Enhancing the Enhanced Security

By Eric Griffith

August 10, 2004

Airespace is working with vendors to introduce an extension of the 802.11i security standard to reduce network overhead and keep the perimeter of the WLAN secure.

You can never have too much security.

Even though 802.11i has been done for a while and companies have been steadily announcing support for this finalized security standard, there have also been a rash of announcements talking about new security issues that 802.11i can't prevent, such as DDOS attacks and holes in RADIUS servers. Such is the world of networking.

Because of that, it's no surprise a company like Airespace is trying to get the drop on some new security functions -- one of which, they say, will speed up Wireless LANs by reducing overhead caused by authentication.

Jeff Aaron, senior manager of product marketing at Airespace, says the company's first new security announcement is all about the ability to create and enforce policies on the network. By implementing Network Access Control (NAC), they'll be bringing such policy enforcement all the way to the edge of the network -- the client -- by doing integrity checks. A WLAN using the Airespace equipment would use NAC to do performance checks continually on clients as well.

"If they start to run a banned application, like an instant messaging client or a Napster equivalent, they can be kicked off," says Aaron. The company is integrating with third parties that create policy engines, specifically Infoexpress' CyberGatekeeper LAN and Zone Labs' Integrity Server.

Aaron says the key is that this solution doesn't rely on 802.1X authentication or Layer 3 functions alone. The NAC solution integrates directly into the Airespace application programming interface (API) and works on Layers 2 and 3 .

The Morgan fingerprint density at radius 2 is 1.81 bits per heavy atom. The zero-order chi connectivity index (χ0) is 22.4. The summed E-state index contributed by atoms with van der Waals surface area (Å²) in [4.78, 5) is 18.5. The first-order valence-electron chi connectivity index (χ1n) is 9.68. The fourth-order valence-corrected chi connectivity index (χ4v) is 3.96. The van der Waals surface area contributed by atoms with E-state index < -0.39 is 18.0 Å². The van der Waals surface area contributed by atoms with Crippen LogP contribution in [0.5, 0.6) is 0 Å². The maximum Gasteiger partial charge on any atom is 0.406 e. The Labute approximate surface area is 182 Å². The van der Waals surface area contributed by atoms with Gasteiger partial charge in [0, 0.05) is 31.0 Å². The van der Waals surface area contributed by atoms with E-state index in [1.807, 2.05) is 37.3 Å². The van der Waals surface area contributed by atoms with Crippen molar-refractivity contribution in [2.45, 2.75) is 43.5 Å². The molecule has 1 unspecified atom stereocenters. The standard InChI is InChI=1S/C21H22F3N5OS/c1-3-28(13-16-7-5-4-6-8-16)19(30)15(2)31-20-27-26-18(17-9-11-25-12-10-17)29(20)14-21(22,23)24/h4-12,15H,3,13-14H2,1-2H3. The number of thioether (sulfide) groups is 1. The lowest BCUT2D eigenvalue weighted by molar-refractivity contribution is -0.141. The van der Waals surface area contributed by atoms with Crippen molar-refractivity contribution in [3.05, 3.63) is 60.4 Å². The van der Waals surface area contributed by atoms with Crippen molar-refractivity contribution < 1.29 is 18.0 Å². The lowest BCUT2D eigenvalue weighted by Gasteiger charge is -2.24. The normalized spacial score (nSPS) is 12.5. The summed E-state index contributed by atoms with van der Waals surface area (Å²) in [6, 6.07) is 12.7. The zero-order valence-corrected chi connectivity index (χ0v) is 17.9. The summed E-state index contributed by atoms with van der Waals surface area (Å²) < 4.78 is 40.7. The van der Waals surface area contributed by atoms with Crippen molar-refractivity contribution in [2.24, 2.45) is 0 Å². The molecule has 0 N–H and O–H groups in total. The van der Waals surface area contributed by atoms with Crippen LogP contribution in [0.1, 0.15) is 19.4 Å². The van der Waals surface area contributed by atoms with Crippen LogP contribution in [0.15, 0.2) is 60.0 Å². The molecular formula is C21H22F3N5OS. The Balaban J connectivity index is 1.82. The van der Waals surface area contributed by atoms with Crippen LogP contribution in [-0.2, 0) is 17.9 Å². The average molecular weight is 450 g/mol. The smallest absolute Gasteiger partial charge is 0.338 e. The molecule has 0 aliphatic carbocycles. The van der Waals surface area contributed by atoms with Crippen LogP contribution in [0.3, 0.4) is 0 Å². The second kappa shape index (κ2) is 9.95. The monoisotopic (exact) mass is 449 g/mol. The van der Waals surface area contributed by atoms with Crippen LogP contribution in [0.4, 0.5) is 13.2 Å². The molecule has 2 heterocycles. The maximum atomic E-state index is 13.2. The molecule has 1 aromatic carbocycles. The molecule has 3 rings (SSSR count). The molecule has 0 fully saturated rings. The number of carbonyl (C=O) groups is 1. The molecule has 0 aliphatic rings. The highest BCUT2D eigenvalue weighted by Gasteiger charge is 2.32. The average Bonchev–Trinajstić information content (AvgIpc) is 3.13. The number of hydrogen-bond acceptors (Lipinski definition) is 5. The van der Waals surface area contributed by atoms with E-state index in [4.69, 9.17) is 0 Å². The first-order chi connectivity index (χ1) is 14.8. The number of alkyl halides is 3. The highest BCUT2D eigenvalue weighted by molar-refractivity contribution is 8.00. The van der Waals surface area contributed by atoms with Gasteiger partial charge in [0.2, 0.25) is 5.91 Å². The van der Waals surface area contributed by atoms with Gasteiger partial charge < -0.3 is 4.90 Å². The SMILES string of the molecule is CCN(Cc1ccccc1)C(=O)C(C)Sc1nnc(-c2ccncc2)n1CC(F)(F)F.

Even more interesting, however, is the Airespace plan to reduce network overhead by getting rid of the need to constantly have clients re-authenticate when roaming on an 802.1X enabled network using a RADIUS (Remote Authentication Dial-In User Service) server.

Called Proactive Key Caching (PKC), this is an extension of the Airespace platform created in part with chipmaker Atheros and 802.1X specialist Funk Software.

"It marries 802.11i with better scalability and performance," says Aaron. "It lets clients use a master key to roam an Airespace network -- they don't have to keep going back to a RADIUS server for a new key whenever they roam [from one AP to another]. It eliminates overhead while roaming in 802.11i environments."

The Airespace platform is not yet shipping with 802.11i certified by the Wi-Fi Alliance, but expects certification to be imminent. When it's ready in September, it will come with PKC as part of the system. By then, Funk will have a supplicant (client software) that will support PKC. Airespace is working with other RADIUS vendors on building in PKC support now. Nothing changes on the back end, only the client, so it works with any RADIUS server.

With this solution "eliminating a lot of the overhead... you can now scale up to support more clients," says Aaron.

He calls this a precursor to what the IEEE 802.11 Working Group is doing with 802.11r, a future standard for "fast hand-off" between access points on a WLAN. The faster the hand-off, the better the quality of service for applications like voice over IP.

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